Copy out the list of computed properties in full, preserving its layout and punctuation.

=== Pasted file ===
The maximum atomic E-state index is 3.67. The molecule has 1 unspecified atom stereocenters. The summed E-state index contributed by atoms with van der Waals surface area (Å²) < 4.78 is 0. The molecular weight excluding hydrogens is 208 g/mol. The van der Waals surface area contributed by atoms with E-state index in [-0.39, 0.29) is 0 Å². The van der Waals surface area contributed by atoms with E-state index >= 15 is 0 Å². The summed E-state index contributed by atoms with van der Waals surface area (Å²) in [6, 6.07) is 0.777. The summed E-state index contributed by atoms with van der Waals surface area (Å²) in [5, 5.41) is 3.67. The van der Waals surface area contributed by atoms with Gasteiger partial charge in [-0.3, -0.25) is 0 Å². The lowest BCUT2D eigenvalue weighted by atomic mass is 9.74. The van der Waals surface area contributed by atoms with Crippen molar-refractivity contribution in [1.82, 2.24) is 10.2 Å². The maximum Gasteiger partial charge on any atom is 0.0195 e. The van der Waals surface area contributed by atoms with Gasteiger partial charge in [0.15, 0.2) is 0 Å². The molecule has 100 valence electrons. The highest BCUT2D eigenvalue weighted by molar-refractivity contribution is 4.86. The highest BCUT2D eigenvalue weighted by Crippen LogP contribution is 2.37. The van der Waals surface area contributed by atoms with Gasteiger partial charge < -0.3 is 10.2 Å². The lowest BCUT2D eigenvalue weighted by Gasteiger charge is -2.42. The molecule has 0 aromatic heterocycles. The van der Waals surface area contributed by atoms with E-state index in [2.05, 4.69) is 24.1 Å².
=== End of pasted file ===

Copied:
The maximum atomic E-state index is 3.67. The molecule has 1 unspecified atom stereocenters. The summed E-state index contributed by atoms with van der Waals surface area (Å²) < 4.78 is 0. The molecular weight excluding hydrogens is 208 g/mol. The van der Waals surface area contributed by atoms with E-state index in [-0.39, 0.29) is 0 Å². The van der Waals surface area contributed by atoms with E-state index >= 15 is 0 Å². The summed E-state index contributed by atoms with van der Waals surface area (Å²) in [6, 6.07) is 0.777. The summed E-state index contributed by atoms with van der Waals surface area (Å²) in [5, 5.41) is 3.67. The van der Waals surface area contributed by atoms with Gasteiger partial charge in [-0.3, -0.25) is 0 Å². The lowest BCUT2D eigenvalue weighted by atomic mass is 9.74. The van der Waals surface area contributed by atoms with Crippen molar-refractivity contribution in [1.82, 2.24) is 10.2 Å². The maximum Gasteiger partial charge on any atom is 0.0195 e. The van der Waals surface area contributed by atoms with Gasteiger partial charge in [0.15, 0.2) is 0 Å². The molecule has 100 valence electrons. The highest BCUT2D eigenvalue weighted by molar-refractivity contribution is 4.86. The highest BCUT2D eigenvalue weighted by Crippen LogP contribution is 2.37. The van der Waals surface area contributed by atoms with Gasteiger partial charge < -0.3 is 10.2 Å². The lowest BCUT2D eigenvalue weighted by Gasteiger charge is -2.42. The molecule has 0 aromatic heterocycles. The van der Waals surface area contributed by atoms with E-state index in [2.05, 4.69) is 24.1 Å².